If there is one lesson of political autobiography, it is that nobody actually has any idea what happened in the course of their lives at any time.
Marco Rubio, a charismatic senator from Florida and the son of Cuban immigrants, who is rumored to be among the juiciest picks for vice president for the Republican ticket, is coming under fire for possible exaggerations in his political narrative.
Was he gaining points by portraying himself as the son of refugees from Castro's Cuba when in fact his parents arrived in the United States a couple of years before Castro took power?
(A Post review of his family's documents shows that Rubio's parents came to the United States before Fidel Castro came to power, that his mother went back to Cuba with Rubio and his brother in 1961, but that they stayed only a few months and then returned to the United States.)
Or was Rubio's tale powerful enough on its own? And why did his Senate website say his parents emigrated after Castro's rise?
Maybe he's just trying to fit in.
Look at the shelves of political memoirs.
Bristol Palin claims that she succumbed to Levi Johnston under the influence of wine coolers and the brisk arctic air. Levi Johnston claimed that she jumped him in the shower and demanded he impregnate her. Both of them were there, and this occurred barely three years ago, so you can see how difficult this is.
In his memoir, Dick Cheney claims that nothing during the George W. Bush administration was his fault, but that if it was his fault, then he was right. I may be paraphrasing slightly.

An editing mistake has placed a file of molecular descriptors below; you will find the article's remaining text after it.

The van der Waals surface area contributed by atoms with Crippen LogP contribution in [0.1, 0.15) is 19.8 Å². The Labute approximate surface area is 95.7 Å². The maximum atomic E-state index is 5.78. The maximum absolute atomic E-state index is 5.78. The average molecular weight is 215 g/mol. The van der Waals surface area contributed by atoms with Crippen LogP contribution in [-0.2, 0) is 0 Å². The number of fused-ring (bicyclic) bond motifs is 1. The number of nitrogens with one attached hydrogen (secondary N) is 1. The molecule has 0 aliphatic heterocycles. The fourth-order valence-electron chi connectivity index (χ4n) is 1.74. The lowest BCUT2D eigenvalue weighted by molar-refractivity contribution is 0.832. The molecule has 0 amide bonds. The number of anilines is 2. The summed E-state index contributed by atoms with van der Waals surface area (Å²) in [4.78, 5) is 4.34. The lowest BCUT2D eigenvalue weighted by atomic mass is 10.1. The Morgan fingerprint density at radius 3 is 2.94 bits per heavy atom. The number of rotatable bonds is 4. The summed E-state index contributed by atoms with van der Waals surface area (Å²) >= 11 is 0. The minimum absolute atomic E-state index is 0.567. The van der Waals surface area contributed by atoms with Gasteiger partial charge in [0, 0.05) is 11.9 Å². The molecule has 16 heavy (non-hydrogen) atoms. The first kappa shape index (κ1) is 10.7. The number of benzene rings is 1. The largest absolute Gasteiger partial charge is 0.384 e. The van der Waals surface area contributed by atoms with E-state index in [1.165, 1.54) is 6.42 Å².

Look, the past is notoriously hard to remember. I scarcely remember a thing, and I was there for a bit of it.
In the immortal words of Ronald Reagan, "It's possible we did, but I don't recall."
Exact memory? It's practically an oxymoron. Unless you're Proust, you might as well throw in the towel.
Sure, historians (and a few journalists) have the noisome habit of trudging through Actual Records of Actual Events and pinning them down with real dates. But surely a little something of the past dies when you apply these absurd and outdated standards of accuracy.
Political autobiography is an essay to win the applause of the moment. It is the paragraphs you read to the Rotary Club and at the church breakfast. If you say that you were born with a silver spoon in your mouth and that Gloria Vanderbilt once dandled you on her knee and gave you the deed to something, you tend to lose the crowd.
Our lives are generally less exciting than our recollections of them — Bill Clinton's being the only exception.
So whenever anyone emerges with a particularly compelling story, it's safest to assume that there is a detail or two slightly awry. A million little pieces, James Frey? Eight hundred thousand, tops. Three cups of tea, Greg Mortenson? More like two or eight.
You could update the old saying. There are three types of lies: lies, damned lies and biographical statements on political websites. Until recently changed, Rubio's website still said that his parents came to the United States after Castro took power. This is not quite true, but it is not quite false either.
In the various sins of the omissions and subtractions in political autobiographies, we generally forgive you. Unless you tell it well enough to make us pay attention.
You may not buy Rubio's allocation of responsibility: "The dates I have given regarding my family's history have always been based on my parents' recollections of events that occurred over 55 years ago and which were relayed to me by them more than two decades after they happened. I was not made aware of the exact dates until very recently." But he tells it well.
"A thing may happen and be a total lie; another thing may not happen and be truer than the truth," as novelist Tim O'Brien says. This is a quote that ought to be on the front page of every political memoir.
The only time a political figure has claimed he was incapable of shading or stretching the truth — "Yes, I chopped down that cherry tree!" — the anecdote itself turned out to be false.
Alexandra Petri is a member of the Washington Post's editorial page staff.
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